What You'll Learn
- Why are kids at greater risk for eating disorders in college?
- What are the risk factors for eating disorders in college?
- What can parents do to support college students with eating disorders?
The same things that make college so exciting can also make it very difficult. Kids who were able to cope with stress at home can feel out of control. Eating disorders can develop when kids focus that need for control on food and weight.
The challenges of college life can create a “perfect storm” for these disorders. College students are constantly around other people their age, and the pressure to be social and look good is intense. Many kids are also in charge of when, what, and how much they eat for the first time.
The most common eating disorders are anorexia and bulimia. Eating disorders typically begin between 18 and 21 years of age. Between 10 and 20% of women and 4 to 10% of men in college suffer from an eating disorder, and rates are on the rise.
Kids who are at risk for anorexia or bulimia might have struggled with a need for control before college. For example, breaking down when their homework wasn’t perfect. Kids with mental health issues like anxiety or depression and those who’ve struggled with low self-esteem are also at higher risk.
It can be hard for parents to know how kids are doing from afar. If you worry your child may be at risk for an eating disorder, watch for signs. For example, they might lose or gain a lot of weight, or talk about food, weight, or dieting more than seems normal. Staying away from normal activities because of anxiety about eating, weight, or how they look can also be a sign.
Eating disorders are very serious and can be deadly, but they’re also treatable. If you think your child has an eating disorder, talk to them. Let them know you’re concerned. Reach out to college health services, or set up an appointment for your child to meet with a doctor who can help you decide what the next steps should be.
Eating disorders can and do occur in teenagers, and even in young children. But it’s during the college years that young people, especially young women, are most at risk for developing them.
The challenges of college life, adding pressure to underlying mental health issues, create what Alison Baker, MD, calls a “perfect storm” for these disorders, the most common of which are anorexia and bulimia.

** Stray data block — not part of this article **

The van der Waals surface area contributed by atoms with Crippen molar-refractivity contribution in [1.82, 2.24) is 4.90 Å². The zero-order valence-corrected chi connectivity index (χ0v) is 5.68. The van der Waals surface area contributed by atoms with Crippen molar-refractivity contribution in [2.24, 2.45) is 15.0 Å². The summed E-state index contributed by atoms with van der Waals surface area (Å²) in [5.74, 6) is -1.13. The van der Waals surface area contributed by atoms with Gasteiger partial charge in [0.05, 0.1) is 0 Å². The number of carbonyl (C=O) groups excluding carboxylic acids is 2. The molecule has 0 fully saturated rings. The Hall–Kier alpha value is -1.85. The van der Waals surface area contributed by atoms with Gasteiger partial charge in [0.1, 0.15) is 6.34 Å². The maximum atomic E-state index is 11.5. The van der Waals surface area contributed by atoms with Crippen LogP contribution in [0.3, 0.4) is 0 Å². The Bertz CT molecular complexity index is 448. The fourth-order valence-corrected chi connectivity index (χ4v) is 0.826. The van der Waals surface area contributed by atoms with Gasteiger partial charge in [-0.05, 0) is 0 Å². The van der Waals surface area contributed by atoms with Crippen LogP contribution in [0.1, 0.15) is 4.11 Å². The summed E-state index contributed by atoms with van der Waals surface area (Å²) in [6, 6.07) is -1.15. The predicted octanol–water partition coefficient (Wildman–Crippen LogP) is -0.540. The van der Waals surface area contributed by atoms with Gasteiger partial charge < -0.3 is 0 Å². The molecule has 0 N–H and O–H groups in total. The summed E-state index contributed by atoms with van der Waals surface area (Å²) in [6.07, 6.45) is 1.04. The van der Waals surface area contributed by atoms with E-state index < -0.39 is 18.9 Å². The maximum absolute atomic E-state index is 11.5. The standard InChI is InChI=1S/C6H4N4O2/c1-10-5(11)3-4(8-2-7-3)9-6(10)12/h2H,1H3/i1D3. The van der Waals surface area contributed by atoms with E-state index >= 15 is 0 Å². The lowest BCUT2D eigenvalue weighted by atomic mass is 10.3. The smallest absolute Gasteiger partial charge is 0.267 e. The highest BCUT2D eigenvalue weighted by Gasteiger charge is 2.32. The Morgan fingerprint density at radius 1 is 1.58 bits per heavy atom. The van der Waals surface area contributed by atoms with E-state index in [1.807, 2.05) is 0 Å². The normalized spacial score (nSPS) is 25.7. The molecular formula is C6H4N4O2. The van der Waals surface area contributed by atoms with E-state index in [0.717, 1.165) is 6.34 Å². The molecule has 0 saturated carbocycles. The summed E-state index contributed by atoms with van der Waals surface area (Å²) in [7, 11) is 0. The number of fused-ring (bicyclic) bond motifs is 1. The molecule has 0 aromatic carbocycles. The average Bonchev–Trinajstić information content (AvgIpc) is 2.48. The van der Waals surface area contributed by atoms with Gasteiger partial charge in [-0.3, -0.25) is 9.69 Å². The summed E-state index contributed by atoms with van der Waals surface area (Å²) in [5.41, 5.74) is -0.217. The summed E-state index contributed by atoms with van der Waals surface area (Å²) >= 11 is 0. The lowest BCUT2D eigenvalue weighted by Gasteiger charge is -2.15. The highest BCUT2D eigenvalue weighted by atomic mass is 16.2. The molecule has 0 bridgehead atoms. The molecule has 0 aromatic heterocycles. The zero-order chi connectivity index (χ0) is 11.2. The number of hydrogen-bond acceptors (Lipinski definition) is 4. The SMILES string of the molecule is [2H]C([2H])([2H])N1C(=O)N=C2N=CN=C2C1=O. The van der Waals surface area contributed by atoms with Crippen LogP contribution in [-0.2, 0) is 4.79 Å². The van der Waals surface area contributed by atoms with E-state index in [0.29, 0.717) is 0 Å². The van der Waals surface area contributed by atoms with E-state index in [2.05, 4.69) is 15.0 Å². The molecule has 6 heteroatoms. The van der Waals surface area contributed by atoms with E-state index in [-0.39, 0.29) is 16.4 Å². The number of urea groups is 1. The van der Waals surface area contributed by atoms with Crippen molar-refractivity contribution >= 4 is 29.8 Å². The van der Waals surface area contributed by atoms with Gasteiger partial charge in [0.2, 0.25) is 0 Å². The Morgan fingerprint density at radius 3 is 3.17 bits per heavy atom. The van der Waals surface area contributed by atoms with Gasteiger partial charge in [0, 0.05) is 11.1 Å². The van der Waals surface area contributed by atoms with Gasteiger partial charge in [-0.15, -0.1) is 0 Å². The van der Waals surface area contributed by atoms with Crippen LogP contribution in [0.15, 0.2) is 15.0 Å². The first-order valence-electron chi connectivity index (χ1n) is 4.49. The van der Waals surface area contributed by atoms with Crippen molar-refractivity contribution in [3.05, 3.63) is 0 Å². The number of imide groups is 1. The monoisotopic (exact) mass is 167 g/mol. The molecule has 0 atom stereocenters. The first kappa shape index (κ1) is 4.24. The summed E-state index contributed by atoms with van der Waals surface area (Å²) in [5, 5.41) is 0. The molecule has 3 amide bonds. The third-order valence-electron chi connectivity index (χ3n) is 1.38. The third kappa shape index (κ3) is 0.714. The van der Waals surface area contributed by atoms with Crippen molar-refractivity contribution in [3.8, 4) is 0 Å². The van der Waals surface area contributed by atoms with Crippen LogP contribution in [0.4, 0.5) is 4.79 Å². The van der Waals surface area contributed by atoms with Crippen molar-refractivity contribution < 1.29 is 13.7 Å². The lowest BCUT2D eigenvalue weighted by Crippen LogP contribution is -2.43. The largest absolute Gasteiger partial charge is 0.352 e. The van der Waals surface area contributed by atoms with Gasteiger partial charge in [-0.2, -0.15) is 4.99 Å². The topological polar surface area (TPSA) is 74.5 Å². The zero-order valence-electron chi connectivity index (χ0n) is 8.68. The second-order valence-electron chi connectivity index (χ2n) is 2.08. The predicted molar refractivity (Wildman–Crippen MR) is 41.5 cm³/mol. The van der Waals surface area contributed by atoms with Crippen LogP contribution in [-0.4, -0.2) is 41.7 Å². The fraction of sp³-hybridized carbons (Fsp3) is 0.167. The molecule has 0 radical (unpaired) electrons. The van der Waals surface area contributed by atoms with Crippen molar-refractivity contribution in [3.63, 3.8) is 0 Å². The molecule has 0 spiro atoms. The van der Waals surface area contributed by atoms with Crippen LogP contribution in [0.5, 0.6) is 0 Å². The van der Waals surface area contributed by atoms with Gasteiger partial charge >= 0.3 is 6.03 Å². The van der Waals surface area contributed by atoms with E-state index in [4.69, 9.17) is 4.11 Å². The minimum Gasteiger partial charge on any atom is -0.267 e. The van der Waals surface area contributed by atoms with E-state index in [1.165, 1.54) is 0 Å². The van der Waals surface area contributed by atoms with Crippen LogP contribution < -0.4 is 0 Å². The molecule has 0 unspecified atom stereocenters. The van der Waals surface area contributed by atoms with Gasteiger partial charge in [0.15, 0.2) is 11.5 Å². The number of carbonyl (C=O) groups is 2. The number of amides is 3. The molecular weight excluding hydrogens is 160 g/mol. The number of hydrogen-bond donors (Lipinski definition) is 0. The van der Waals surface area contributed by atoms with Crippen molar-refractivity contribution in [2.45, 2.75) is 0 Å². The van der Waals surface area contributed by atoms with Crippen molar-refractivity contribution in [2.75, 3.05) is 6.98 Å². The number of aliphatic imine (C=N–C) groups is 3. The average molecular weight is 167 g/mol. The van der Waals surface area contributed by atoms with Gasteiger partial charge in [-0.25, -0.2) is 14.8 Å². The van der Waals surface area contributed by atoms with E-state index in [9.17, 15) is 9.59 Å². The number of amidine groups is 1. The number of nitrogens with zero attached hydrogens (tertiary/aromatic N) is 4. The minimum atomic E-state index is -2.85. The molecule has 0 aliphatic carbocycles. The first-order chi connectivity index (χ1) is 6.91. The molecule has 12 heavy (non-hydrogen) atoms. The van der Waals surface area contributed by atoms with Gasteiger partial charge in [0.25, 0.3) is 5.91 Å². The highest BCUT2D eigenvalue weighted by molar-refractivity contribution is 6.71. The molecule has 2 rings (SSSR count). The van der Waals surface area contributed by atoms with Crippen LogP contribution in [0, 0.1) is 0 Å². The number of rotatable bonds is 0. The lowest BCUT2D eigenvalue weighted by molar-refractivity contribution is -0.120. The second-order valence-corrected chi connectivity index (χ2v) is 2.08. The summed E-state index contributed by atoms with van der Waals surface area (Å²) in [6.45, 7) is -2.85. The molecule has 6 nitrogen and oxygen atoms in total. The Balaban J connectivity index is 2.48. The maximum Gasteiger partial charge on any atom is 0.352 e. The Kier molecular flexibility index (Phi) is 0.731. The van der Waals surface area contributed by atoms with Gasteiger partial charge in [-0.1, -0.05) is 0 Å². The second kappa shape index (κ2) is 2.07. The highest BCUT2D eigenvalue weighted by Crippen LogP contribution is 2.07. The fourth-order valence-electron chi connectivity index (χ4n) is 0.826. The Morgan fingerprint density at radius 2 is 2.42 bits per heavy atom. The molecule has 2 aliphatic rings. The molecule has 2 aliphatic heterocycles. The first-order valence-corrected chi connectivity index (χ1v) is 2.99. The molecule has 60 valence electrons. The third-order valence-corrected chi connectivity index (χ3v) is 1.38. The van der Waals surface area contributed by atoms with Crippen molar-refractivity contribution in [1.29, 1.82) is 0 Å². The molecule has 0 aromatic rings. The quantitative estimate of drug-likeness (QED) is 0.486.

The storm occurs when the realities of college life—increased workload, less structure, and more focus on peers—collide with anxieties, learning issues, or poor self-esteem. A young woman who was able to manage stress and stay afloat during high school with a lot of hard work and support from her parents might find herself drowning in the confusing, complicated world of college.
Eating disorders develop when the need to feel control over a stressful environment is channeled through food restriction, over-exercise, and an unhealthy focus on body weight.
“College can be a time of a lot of excitement and stimulation and also a lot of stress,” explains Dr. Baker, a child and adolescent psychopharmacologist. “It asks young people who are not yet adults to act in a very adult way, especially if they’re contending with mental illness and suddenly have to begin managing it on their own.”
“The stress of a college schedule, managing a new social context, and dealing with independent living can trigger re-emergent anxiety or, in some cases a new mental illness,” explains Douglas Bunnell, PhD, clinical director of the Monte Nido treatment center in New York. “If you have a heavy dose of anxiety and you’re in a social environment, and you’re constantly exposed to the thin body ideal, that’s a perfect storm convergence of factors that can drive a vulnerable individual into an eating disorder.”
Full-blown eating disorders typically begin between 18 and 21 years of age, according to the National Eating Disorders Association (NEDA). The association estimates that between 10 and 20% of women and 4 to 10% of men in college suffer from an eating disorder, and rates are on the rise.